Valdosta Daily Times


April 7, 2013

Common business courtesies coming back

VALDOSTA — As the saying goes, everything old is new again. Some things I hope never come back, like mullets, velour, and polyester, but some things are welcome to see again. And not just in clothing and hair styles, but in personal habits as well. Courtesies have been disappearing faster than the dinosaurs in the ice age, as technology has spoiled us and ruined relationships by removing the personal touch in one-on-one communication.

If you missed this year’s Gathering of Eagles at Wiregrass, you missed a great program with CEO Joel Manby of Herschend Entertaiment as the keynote speaker.

Obviously some advice he presented that day really made an impact on some of the attendees, and has spawned a local revolution, so to speak, in business courtesy.

In his presentation, Manby related the story of how Mr. Herschend had taken the time to write a handwritten thank you note to his family for allowing him to work so hard, expressing his appreciation for his efforts. How many bosses do that? Few, I’d wager. But the point Manby made is that taking the time to write a personal note to someone is a far better outreach for a business than just sending a quick text, tweet or email.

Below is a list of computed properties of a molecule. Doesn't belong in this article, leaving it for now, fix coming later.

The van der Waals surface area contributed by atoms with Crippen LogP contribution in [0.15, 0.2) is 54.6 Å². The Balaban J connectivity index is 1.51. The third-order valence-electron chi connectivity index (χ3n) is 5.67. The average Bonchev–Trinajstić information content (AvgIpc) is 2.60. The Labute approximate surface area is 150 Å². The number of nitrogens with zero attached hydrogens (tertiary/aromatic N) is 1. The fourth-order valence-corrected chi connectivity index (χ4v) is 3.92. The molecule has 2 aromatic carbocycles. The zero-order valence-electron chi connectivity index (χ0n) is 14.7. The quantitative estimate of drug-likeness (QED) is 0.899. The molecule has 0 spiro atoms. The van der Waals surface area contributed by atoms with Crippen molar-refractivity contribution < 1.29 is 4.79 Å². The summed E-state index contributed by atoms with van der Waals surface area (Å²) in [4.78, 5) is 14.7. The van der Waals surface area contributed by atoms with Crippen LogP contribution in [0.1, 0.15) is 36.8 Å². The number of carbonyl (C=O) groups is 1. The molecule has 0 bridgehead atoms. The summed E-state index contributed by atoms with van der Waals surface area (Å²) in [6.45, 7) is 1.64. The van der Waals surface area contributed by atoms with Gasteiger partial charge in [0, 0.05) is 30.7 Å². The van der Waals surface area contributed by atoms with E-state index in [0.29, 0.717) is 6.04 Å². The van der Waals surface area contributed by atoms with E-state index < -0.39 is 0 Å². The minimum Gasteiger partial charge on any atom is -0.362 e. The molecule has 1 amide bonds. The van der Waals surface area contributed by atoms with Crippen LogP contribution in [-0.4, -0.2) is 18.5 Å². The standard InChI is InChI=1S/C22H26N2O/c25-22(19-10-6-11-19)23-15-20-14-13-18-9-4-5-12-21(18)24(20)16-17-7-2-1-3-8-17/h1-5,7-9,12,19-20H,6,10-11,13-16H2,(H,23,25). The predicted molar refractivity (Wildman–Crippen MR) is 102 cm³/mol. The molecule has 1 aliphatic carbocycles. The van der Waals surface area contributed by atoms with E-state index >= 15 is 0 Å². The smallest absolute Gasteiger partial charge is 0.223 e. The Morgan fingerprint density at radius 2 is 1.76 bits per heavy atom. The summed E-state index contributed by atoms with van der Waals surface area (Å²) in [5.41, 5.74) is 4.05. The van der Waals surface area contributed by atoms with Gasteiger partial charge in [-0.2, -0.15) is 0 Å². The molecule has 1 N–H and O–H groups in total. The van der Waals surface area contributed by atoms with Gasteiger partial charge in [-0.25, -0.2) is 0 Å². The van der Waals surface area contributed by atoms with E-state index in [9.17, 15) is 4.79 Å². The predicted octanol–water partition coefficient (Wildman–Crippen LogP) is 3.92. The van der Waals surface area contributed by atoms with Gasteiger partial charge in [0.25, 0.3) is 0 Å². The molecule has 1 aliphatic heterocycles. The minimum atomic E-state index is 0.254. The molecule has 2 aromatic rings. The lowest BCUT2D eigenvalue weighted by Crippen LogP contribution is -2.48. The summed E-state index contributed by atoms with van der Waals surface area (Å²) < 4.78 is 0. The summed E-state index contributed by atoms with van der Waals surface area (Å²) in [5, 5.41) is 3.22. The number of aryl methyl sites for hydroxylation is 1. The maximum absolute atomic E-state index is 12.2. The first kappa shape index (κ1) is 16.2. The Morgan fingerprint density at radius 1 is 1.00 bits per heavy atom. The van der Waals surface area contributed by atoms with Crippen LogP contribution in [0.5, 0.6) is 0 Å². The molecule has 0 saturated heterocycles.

This week, I sent one handwritten note to a local business (please pardon my handwriting, by the way), and received two from two other businesses in town — one from Wild Adventures who obviously took her boss’ suggestions to heart, and another from someone at SGMC. And Manby was right — the uniqueness of receiving a note in the mail, the time and effort involved when an email would have been far quicker, and the thought behind the notes all made a lasting impression on me, and I’ve vowed to continue to pass this on myself.

And just think — if this old habit becomes new again, perhaps we’ve just found a solution to the post office’s woes. And even if it doesn’t help turn their business model around, perhaps it will improve, enhance and encourage other relationships, business or personal, in your own life as it has in mine. Thank you, Joel!

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